Your book is still your baby, so don’t check out mentally just because you have hired professionals to do their jobs. While I had a team of professional women committed to helping me with my book, I learned that I still had to be on top of the process. I went through a period of half-heartedly looking at different versions of the manuscript (because let’s face it, I’d written, rewritten, read the manuscript so many times by then, that at that point my eyes were just glazing over the words and lines). I even glazed over email communication back and forth between editors and designers, etc.
Don’t let that happen. Take a few days’ break from looking at your book and then make sure to set aside the time to review your book after it has been professionally edited, proofread, and designed, with a fresh set of your own eyes, as if you’ve never read it before. When I did this, I was shocked to notice a couple of things about the book I had never paid attention to before, particularly regarding the tone and frequency of certain words in my book. These were not grammatical or structural errors, so none of my editors or proofreaders caught it. It was something only I could notice and catch as the original author. I didn’t do this early enough--I did this after sending the file to the printer. When I stopped the press to make these little corrections, it cost me an extra $600--ouch! So don’t make the same mistake, be sure to do this BEFORE you release the print file.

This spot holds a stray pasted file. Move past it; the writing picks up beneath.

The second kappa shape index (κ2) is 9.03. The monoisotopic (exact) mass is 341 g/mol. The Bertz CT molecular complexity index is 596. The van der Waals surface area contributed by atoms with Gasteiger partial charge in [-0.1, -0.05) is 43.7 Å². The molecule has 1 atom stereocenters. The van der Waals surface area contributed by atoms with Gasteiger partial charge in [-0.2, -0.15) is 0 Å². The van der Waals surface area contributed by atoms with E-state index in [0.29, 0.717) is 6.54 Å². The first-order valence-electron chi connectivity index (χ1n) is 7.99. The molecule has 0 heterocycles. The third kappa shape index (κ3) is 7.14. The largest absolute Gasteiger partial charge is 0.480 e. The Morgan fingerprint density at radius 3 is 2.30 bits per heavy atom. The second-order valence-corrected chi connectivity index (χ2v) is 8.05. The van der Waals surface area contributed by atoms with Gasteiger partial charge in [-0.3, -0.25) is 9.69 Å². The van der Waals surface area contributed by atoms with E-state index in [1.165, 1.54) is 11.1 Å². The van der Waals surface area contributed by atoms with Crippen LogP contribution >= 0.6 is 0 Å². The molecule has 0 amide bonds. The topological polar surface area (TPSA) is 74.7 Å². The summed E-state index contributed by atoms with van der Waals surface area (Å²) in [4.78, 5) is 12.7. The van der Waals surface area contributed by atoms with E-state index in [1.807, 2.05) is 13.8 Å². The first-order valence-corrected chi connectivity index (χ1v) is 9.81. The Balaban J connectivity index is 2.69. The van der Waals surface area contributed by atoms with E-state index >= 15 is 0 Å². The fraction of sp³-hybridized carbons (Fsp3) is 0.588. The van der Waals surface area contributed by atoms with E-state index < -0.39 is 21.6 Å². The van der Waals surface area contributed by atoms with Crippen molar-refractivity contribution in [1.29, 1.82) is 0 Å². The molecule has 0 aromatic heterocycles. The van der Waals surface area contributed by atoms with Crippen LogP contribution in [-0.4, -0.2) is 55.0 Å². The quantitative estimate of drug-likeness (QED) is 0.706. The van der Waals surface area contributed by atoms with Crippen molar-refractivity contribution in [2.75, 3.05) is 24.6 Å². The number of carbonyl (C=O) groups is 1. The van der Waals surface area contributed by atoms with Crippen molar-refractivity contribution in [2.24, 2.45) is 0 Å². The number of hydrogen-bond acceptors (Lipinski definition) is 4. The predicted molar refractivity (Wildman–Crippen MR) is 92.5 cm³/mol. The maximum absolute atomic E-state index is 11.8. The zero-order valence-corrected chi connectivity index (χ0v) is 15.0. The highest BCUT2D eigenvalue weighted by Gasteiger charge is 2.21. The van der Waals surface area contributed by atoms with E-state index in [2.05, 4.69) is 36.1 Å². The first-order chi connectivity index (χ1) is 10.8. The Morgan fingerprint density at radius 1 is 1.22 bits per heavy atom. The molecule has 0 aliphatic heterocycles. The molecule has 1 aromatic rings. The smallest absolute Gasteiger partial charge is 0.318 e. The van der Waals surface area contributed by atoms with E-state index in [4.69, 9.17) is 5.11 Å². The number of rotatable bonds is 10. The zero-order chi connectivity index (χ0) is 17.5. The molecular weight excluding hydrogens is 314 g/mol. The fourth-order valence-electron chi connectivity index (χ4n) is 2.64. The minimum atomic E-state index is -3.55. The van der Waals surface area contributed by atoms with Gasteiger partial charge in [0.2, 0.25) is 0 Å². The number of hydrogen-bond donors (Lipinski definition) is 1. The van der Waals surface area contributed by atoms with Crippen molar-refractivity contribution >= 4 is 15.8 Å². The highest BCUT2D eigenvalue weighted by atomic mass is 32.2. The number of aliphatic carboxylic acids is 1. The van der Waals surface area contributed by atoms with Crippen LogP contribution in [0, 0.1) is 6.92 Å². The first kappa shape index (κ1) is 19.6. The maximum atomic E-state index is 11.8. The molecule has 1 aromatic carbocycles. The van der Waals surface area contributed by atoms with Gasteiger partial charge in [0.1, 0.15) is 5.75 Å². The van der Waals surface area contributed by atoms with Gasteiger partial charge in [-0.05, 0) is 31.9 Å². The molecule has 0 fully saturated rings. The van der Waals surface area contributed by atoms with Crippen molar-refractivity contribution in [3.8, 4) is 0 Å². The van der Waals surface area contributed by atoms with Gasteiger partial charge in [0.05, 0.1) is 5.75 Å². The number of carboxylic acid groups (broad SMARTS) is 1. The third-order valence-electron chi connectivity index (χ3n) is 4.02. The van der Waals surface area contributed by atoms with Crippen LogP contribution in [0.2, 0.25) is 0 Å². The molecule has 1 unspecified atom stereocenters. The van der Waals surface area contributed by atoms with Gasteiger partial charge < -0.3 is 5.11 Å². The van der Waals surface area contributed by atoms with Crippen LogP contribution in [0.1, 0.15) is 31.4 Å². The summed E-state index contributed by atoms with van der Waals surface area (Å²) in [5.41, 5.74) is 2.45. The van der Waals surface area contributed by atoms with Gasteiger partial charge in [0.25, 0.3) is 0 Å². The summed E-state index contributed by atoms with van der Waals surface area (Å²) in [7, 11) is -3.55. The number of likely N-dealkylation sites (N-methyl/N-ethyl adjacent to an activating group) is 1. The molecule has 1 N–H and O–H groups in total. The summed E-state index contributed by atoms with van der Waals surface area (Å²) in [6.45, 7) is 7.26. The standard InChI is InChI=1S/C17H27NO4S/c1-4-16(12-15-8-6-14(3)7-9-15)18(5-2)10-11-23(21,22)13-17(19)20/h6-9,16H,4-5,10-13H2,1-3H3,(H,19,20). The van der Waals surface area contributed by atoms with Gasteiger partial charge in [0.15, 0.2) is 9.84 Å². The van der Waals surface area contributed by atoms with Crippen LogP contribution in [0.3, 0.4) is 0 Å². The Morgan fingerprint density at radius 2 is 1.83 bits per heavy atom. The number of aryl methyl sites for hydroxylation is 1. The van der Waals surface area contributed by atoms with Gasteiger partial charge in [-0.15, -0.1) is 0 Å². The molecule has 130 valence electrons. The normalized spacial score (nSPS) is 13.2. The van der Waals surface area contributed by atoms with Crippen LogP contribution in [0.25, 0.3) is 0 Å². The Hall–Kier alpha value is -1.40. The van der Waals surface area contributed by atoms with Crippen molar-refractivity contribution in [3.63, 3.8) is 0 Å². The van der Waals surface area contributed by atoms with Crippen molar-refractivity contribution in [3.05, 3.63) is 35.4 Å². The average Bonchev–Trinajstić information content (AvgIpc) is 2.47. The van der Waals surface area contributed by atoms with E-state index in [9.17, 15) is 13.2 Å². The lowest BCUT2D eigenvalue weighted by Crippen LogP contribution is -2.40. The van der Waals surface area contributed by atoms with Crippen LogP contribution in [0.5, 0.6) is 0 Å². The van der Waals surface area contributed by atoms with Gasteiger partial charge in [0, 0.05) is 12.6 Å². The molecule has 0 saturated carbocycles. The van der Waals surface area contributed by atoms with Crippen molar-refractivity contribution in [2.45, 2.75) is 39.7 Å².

#5. Get Organized
Get organized so you won’t lose your mind (and it’ll prevent costly mistakes). I thought I knew my manuscript inside and out--by heart. But by the time two editors looked at the manuscript and proofread it, and the designer made several edits and versions, it was almost impossible to know which version was for what by memory. While my designer and editor kept things organized, I started getting confused about which file went with what, and what version went with what. In self-publishing, you may have to upload the book in different publishing platforms (Amazon versus Ingram for example), and the specification for each may be slightly different. Make sure to keep track and get organized with Google Doc or Dropbox folders with very clear titles and names. Trust me, eventually a file name like “Cover_V2_Nov19” won’t help you remember what it was for. I should have named it like “Cover_V2_FinalApproved_AmazonUpload_Nov19”, for example.